Everyone loves a top ten list, especially when it comes to entertainment. The top ten Christmas movies (Die Hard, followed by nine others); the best ever fantasy novels; the greatest one-hit wonders of the 1980s. These were cherished conversations between friends before clickbait was even invented. Yet however weird and diverse the items in your personal halls of fame, there's one factor that links them all – one golden thread that runs through every song or book ever written; every film ever made; every video game ever designed. The source of creativity is always the same.
God creates – from the first story of the Bible when he makes the world, to the last where he announces he's in the process of remaking it. God creates us – his masterpiece – in his own image. He transfers his own likeness onto us, and invites us to become tiny replicas of his incredible glory. He gives us imagination, and invites us to use it in the incredible sandbox of his creation. We are made creative - and anyone who has ever painted, filmed, composed or written anything has only done so because they were infused with the divine spark of imagination when God himself knitted them together.
And yet, that word has become divisive, and even painful. In training sessions with youth leaders over the years, I have often posed the question: "who thinks of themselves as creative?", to be met with a paltry number of raised hands; never more than half the room. Many people – perhaps even most – think of creativity as a rare and limited gift enjoyed by the relative few: people with Macbooks and cool glasses and names like Juno or Onyx.
A gift for everyone
But it isn't. Creativity is a gift, but it's not in short supply. That's a good thing, because it's an essential part of God's plan to remake the world: to make all things new.
Perhaps the problem is that we've somewhat limited our idea and definition of what creativity is. We can reduce the whole of creativity to ideation, and 'creatives' to people who have great ideas. Of course one element of the creative process is the truly new idea: making something out of nothing - but in truth this is only a fraction of the whole. There is also adaptation, development, improvement; the art of taking two distinct things and combining them together and making them into something new. There's the gift of seeing flaws and problems, and sometimes a separate discipline of fixing and building on those flawed ideas. Some people are gifted at giving visual interpretation to ideas through video or graphic design; others think in compelling words or evocative sounds. I could go on: the point is that creativity is a symphony that requires an entire orchestra. It's not all about the first violin.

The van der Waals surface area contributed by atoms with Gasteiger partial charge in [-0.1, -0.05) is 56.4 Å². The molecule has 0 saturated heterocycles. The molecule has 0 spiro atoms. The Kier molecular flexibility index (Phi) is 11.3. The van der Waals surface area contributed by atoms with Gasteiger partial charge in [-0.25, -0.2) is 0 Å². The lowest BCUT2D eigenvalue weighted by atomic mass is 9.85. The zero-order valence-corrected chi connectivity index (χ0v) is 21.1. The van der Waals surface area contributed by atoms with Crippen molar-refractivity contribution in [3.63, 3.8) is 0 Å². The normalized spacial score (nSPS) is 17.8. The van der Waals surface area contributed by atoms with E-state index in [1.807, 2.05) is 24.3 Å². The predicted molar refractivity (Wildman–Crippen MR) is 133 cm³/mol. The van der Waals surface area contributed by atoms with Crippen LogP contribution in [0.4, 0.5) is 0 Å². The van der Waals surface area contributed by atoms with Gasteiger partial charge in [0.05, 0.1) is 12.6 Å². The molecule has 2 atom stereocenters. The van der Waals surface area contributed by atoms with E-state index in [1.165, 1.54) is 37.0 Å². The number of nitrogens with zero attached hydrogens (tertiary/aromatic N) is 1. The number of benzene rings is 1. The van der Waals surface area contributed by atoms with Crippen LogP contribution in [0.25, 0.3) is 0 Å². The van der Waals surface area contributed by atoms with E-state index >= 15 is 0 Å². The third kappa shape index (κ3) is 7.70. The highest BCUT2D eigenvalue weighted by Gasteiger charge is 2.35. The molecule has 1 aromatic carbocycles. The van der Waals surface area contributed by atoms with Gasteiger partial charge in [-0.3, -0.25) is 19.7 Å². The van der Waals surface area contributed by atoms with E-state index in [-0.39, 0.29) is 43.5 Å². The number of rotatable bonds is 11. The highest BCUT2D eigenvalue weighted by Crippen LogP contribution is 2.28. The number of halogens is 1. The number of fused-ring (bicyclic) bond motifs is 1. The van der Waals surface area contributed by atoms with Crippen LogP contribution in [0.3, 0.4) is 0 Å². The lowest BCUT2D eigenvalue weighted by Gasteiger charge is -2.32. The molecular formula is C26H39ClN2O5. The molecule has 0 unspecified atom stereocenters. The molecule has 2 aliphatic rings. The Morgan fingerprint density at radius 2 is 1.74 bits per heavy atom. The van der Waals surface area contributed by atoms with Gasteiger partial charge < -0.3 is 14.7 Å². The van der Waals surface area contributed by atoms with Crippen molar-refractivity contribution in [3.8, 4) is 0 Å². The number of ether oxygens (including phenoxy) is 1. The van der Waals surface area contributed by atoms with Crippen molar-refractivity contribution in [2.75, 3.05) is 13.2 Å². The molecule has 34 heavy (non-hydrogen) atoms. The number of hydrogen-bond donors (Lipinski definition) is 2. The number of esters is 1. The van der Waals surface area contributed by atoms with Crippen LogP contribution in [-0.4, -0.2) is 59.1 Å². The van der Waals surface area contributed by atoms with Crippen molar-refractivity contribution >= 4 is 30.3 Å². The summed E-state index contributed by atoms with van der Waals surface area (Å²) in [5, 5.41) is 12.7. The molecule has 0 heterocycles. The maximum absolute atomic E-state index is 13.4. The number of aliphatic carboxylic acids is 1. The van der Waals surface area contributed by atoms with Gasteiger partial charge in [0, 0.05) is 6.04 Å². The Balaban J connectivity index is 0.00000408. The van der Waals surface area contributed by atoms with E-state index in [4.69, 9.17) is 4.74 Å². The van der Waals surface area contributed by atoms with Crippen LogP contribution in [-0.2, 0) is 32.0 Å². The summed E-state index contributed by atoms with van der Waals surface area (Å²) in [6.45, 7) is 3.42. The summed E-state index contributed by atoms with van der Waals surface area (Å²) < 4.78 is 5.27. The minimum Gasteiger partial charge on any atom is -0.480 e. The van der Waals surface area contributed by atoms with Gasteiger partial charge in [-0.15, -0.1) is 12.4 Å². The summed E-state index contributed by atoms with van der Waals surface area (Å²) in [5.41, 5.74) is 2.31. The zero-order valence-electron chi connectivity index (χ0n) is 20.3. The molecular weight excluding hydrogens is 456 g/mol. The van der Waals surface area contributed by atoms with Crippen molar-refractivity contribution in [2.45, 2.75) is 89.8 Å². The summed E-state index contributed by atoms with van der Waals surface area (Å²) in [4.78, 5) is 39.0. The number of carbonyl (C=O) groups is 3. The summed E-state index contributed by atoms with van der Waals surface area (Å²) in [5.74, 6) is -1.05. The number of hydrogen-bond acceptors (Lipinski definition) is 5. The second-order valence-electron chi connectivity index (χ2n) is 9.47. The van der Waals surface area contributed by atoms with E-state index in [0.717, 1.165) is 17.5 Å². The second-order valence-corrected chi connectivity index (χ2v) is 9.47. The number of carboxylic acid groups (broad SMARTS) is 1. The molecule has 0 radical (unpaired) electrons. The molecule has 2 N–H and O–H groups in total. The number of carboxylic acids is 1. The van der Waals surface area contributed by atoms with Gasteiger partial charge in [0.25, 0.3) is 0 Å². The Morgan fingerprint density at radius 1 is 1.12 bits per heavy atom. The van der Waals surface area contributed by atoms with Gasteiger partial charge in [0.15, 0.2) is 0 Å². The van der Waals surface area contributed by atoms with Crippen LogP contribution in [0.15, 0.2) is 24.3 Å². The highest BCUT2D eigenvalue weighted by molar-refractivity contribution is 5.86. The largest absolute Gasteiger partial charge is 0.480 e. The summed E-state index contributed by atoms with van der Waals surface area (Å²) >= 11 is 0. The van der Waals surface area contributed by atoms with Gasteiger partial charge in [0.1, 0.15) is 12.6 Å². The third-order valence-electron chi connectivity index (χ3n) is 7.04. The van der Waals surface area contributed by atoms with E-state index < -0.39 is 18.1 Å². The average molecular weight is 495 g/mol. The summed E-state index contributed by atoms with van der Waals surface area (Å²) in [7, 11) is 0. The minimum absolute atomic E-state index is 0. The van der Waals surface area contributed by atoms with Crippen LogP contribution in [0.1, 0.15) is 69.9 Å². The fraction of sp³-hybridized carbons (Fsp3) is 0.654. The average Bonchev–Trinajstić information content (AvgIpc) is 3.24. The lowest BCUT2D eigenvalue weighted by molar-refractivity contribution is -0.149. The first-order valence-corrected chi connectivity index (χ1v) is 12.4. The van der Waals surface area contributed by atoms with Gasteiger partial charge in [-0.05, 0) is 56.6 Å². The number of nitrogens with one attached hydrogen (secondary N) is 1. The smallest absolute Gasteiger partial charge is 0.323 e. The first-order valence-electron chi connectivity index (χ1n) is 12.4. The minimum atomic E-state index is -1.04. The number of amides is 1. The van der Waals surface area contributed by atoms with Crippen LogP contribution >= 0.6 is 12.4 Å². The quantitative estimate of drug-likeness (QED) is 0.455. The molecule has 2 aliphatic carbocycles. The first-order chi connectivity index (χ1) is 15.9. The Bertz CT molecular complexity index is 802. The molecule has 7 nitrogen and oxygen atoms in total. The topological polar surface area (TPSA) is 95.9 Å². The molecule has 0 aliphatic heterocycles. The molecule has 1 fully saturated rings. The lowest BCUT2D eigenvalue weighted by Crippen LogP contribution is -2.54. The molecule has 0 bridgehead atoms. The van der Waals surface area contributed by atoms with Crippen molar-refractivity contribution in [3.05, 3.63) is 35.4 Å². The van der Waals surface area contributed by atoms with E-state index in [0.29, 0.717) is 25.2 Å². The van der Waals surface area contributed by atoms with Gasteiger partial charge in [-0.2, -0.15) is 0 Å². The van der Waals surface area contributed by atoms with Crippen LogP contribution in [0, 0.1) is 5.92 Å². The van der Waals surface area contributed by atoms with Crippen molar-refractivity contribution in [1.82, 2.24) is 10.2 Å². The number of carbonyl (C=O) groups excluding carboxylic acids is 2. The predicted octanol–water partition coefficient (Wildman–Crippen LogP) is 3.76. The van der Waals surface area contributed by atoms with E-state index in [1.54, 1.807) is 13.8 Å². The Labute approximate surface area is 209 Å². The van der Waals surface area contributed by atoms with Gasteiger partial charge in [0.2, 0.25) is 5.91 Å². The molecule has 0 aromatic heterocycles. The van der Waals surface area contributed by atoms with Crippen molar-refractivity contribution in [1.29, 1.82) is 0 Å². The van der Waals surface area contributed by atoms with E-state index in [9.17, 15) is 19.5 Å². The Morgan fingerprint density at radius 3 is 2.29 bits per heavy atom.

"God has not only invited us to watch him remake the world, but to participate in its re-creation...not as passive puppets, but as active, creative parts."
This is what film-makers have discovered, for example. To create a classic movie (or indeed an average one), you need to employ a whole range of creative skills - from the screenwriter to the editor to the artist who draws the poster. Even before it's got that far, an agent had to pitch a compelling vision to a room full of executives. Each piece in the puzzle has its own creative role and skillset. One body, many parts.
Sometimes we can struggle to value diverse creativity in the same way within the Church. Yet God has made us all creative, and often in very different ways to each other. And all of our creativity has an important part to play.
Making all things new
When we talk to young people about the 'adventure' of following Jesus, the call is two-fold. We are inviting them to a personal and corporate relationship with the creator of the universe, but we are also giving them a vision of the extending Kingdom of God. "The Kingdom" is a phrase that describes the way in which God is 'making all things new' – continuing the creative process he began in Genesis 1. It is wrong things being made right, it is his family growing and developing; it is the world being re-painted with his love.
In his incredible grace, God has not only invited us to watch him remake the world, but to participate in its re-creation. And even then not as passive puppets, but as active, creative parts. He listens to our ideas – witness Adam naming the animals in Genesis 2; he invites us to unleash the gifts he has bestowed on us, as he did with the artisans who decorated the Tabernacle (Exodus 31: 1-5). And these aren't stories from ancient history – they're replayed again and again in the lives of artists and entrepreneurs and scientists and visionaries who choose to join in with God's transformational kingdom story.
What an amazing thing: that the source of all creation invites us to become an outlet of creativity. So let's never get caught in the trap of saying we're not creative. And let's invite young people to bring their own creativity into the context of the family of God, instead of leaving it at the church door.
Over seven weeks, we're diving deep into the core values behind Satellites – from a youth leader perspective. If you want to explore them with young people, check out our offer on the book written for them; get seven copies and a 'book group' study guide for the price of six.